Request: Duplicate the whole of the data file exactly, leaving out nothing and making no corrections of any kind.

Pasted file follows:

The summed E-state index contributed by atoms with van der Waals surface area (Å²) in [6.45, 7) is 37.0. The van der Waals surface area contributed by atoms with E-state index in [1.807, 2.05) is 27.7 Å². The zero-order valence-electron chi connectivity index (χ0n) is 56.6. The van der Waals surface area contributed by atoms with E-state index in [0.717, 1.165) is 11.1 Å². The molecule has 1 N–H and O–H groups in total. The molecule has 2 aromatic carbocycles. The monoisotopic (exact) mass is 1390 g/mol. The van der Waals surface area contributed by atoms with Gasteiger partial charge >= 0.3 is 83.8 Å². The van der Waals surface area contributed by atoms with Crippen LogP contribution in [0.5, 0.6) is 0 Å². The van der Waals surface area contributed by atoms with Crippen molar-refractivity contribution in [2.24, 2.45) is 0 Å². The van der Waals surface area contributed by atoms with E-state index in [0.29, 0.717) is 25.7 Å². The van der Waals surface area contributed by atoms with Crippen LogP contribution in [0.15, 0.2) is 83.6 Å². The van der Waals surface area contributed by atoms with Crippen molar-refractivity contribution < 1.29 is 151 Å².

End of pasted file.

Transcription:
The summed E-state index contributed by atoms with van der Waals surface area (Å²) in [6.45, 7) is 37.0. The van der Waals surface area contributed by atoms with E-state index in [1.807, 2.05) is 27.7 Å². The zero-order valence-electron chi connectivity index (χ0n) is 56.6. The van der Waals surface area contributed by atoms with E-state index in [0.717, 1.165) is 11.1 Å². The molecule has 1 N–H and O–H groups in total. The molecule has 2 aromatic carbocycles. The monoisotopic (exact) mass is 1390 g/mol. The van der Waals surface area contributed by atoms with Gasteiger partial charge >= 0.3 is 83.8 Å². The van der Waals surface area contributed by atoms with Crippen LogP contribution in [0.5, 0.6) is 0 Å². The van der Waals surface area contributed by atoms with Crippen molar-refractivity contribution in [2.24, 2.45) is 0 Å². The van der Waals surface area contributed by atoms with E-state index in [0.29, 0.717) is 25.7 Å². The van der Waals surface area contributed by atoms with Crippen LogP contribution in [0.15, 0.2) is 83.6 Å². The van der Waals surface area contributed by atoms with Crippen molar-refractivity contribution < 1.29 is 151 Å².